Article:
5 Best Farm Dogs

Lancaster Puppies

Some dogs are naturally hard-wired to work on the farm. They’re called herding dogs, livestock guardian dogs (LGD) and scent hounds. Herding dogs, also known as working dogs or stock dogs, control the movement of animals. Guardians protect livestock from predators and theft. Scent hounds are used to track down and kill vermin. All these dogs thrive in environments where they protect animals and land.

Many working dogs are brought to farms as puppies to be raised alongside the livestock and veteran farm dogs. This helps pups learn their role.

Guardians view the livestock as part of their pact, care for them, and will learn to protect them at all costs. Herding dogs often live with the family and serve as an everyday companion as well as a furry farmhand. Scent hounds track down a varmint’s smell and kill it before it burrows through the ground, leaving divots and holes which can injure livestock.

Herding dogs, scent hounds, and guardians perform many roles on today’s working farms. Explore five dogs worth adding to your ranch.

Australian ShepherdAustralian Shepherd

Australian Shepherds nicknamed “ghost eye” by Native Americans, are hands-on herding dogs that want to be part of the action. These high energy dogs are not afraid of confrontation. They weigh about 50 pounds, bark to command the livestock’s authority, and are pushy. Aussies work quietly and respond to the herder’s commands to keep cattle, horses, goats, or sheep together. These fearless dogs know how to turn stock back with or without force. They’ll nip at the animals’ heels, will grip the face or nose, or give a penetrating stare so livestock know who is in charge. Over time, Aussies will learn when to apply force and when to just stand its ground.

Australian Shepherds are great for rotating cattle and work the head of the stock. Some cows are reluctant to leave their pasture and often an Aussie’s presence is enough to get the herd to move.

These dogs, with their intense stare, draw an invisible circle around the stock. If the Aussie pushes the herd in one direction, and they respond, the dog won’t cross the invisible line. If the stock won’t listen, the dog may use grip, but these dogs seldom bite stock that are used to them.

Bernese Mountain Dog

Bernese Mountain Dogs (or Bernese Sheepdogs as they’re sometimes called) come from the canton of Bern in Switzerland. They have been used to pull produce carts and have served as livestock guard dogs throughout history.

Berners are large, sturdy workers that do well in cold climates. They’re skilled at herding, obedience, agility, and tracking because they’re easy to train. These docile and good-natured dogs excel at drafting and will pull carts and wagons to and from market. Some people enjoy drafting as a pleasurable hobby; others still rely on the Berner to pull carts for work.

Blue HeelerBlue Heeler

Blue Heelers, also known as Red Heelers and Australian Cattle Dogs, develop a strong attachment to their owners and are protective of people and their possessions. Historically these dogs have been used by drovers to move wild cattle by nipping at their heels. The dog’s instinctive grip can make wild or stubborn livestock move. Cattle dogs will grip and release the stock’s weight bearing leg at the coronet or fetlock while ducking to miss being kicked. These dogs can also use force at the head of the livestock to encourage reluctant cattle to travel long distances to the stockyards.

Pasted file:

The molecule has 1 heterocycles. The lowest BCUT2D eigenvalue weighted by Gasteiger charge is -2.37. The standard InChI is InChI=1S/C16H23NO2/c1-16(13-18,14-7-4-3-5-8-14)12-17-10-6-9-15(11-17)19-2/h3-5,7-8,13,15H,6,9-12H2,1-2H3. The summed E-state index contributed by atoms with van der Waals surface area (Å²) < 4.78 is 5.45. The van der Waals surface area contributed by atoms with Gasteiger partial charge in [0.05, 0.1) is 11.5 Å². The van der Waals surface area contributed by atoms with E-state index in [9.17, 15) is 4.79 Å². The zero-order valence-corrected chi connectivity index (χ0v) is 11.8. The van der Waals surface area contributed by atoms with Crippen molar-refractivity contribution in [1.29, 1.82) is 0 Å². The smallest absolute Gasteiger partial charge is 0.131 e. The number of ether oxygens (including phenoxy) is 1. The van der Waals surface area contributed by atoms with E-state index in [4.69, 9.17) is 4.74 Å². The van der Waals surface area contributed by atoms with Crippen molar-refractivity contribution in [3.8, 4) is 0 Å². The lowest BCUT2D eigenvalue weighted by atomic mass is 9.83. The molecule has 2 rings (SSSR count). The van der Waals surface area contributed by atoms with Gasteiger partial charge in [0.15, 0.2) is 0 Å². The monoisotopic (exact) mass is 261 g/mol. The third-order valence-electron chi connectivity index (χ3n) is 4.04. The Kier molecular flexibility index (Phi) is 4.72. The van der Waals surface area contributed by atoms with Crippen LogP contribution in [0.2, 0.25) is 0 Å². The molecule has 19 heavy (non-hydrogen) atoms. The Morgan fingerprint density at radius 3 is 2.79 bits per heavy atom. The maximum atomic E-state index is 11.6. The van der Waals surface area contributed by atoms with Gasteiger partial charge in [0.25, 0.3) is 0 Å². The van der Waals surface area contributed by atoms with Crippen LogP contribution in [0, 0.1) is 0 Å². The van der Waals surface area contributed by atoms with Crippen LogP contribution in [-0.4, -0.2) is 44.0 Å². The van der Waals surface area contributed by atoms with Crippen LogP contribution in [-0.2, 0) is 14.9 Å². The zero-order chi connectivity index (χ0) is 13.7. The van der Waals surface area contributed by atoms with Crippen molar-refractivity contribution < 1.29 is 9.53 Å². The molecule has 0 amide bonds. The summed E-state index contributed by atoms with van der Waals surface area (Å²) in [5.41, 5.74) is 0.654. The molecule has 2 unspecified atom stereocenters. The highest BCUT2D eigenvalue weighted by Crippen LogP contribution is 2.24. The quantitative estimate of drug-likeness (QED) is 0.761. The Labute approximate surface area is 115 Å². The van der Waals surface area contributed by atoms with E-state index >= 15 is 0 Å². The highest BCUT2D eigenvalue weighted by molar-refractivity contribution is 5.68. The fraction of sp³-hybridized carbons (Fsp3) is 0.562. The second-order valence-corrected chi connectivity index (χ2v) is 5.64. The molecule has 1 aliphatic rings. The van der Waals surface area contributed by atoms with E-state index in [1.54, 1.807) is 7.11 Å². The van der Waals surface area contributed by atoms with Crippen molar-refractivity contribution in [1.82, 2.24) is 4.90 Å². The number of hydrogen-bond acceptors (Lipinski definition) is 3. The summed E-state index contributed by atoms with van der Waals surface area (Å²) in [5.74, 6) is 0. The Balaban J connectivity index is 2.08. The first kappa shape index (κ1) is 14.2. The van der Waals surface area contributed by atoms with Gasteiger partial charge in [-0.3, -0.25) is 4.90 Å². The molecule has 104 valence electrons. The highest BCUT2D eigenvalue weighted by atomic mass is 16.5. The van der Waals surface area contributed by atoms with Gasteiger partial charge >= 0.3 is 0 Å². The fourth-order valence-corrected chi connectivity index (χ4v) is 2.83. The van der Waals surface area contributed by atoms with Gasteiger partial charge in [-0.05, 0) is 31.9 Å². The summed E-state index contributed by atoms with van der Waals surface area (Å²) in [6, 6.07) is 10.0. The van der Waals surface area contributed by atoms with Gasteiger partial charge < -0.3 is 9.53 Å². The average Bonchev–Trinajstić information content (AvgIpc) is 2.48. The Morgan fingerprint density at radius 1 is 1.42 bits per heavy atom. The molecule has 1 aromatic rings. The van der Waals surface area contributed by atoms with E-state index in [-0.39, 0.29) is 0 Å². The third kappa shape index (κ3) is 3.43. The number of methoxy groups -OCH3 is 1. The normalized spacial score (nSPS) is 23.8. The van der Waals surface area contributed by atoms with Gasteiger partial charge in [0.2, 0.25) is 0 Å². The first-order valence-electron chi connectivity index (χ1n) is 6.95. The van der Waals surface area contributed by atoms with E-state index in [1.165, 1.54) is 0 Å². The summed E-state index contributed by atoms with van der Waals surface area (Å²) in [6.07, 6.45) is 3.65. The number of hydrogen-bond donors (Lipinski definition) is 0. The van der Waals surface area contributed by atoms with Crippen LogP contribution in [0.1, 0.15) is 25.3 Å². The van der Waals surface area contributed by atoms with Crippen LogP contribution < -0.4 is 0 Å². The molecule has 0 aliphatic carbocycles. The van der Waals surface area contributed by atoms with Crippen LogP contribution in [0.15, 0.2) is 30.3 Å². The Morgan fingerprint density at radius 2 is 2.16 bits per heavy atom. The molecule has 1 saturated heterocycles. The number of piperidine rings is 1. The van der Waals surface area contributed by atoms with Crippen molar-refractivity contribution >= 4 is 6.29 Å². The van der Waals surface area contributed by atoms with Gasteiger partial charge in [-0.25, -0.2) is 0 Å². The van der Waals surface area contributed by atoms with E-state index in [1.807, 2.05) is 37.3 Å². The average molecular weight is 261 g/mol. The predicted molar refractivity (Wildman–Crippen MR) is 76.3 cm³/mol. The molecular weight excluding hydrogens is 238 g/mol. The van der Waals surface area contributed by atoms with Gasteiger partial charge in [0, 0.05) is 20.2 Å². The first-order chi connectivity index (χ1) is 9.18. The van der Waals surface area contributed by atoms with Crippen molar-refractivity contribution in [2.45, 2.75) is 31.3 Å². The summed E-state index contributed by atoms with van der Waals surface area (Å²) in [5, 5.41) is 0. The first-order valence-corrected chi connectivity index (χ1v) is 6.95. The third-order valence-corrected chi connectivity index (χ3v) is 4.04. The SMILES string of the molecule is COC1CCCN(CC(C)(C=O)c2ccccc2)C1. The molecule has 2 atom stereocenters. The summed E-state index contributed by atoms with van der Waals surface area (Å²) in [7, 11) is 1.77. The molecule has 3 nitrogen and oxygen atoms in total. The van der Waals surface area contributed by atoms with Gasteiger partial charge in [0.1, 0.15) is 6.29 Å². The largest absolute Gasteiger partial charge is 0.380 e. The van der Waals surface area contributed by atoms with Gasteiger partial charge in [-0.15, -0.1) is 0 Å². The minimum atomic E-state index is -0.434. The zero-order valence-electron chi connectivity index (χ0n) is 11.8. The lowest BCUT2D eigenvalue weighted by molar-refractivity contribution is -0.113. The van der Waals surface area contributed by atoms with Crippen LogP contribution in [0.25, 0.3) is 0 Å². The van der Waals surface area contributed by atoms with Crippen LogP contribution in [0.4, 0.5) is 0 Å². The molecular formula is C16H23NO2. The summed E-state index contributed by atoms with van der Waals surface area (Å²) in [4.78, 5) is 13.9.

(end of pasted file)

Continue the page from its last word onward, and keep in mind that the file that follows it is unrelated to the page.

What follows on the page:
These fast-learning dogs can be taught to carry out routine tasks after learning it a few times. Then the Australian Cattle Dog can work with no supervision to solve complex problems. They’re smart and love working which makes them ideal for ranching, agility, and flyball.

This wash-and-wear dog requires little grooming and has a high level of activity so when you’re ready-to-work, they are, too. 

Border Collie

Border Collies are thought by many to be one of the smartest domestic dogs. These workaholics were born to herd and have an instinct to work and provide companionship. If they don’t have a job to do they’ll get bored, act neurotic, and find a destructive outlet like chewing shoes and pillows. 

Border Collies have an instinctive urge to herd and do well with farm labor.

These medium-sized dogs are the lord of all they survey and keep a close eye on livestock.  Border Collies listen for the rancher’s commands or whistle to herd cattle, sheep, pigs, ostriches, and poultry by circling them, nipping, and barking. These dogs will drop to a crouch and stalk the livestock with a fixed stare.

Border Collies can be trained to help pull hay off the back of a truck and can do well in agility competitions.

DachshundDachshund

It’s been theorized that Dachshunds came from ancient Egypt because archeologists found engravings of stubby leg dogs and mummified wiener dogs. The tenacious, perseverant, and stubborn dog may have been used to hunt small game.

Nowadays the “badger warrior” or “badger crawler” can be an asset on a farm. These small dogs with a barrel-like chest and a deep, loud bark, excel in badger baiting, hunting fox and rabbits, and pest management because they excel digging and maneuvering through tunnels. This gives them the nickname “earth dog.”

Dachshunds can be used to protect the farm from vermin. These pests can contaminate feed, gnaw on electrical components, and burrow through the ground causing holes that trip livestock. The Dachshund is a mighty little hunter that can be used to control rodents before they destroy the livestock’s health or chew through structures.

Ultimately, if you’re looking to add a dog to your farm consider these five hard-working breeds which will make your job easier by protecting and herding livestock, pulling heavy loads, and protecting the farm from pests. 
 

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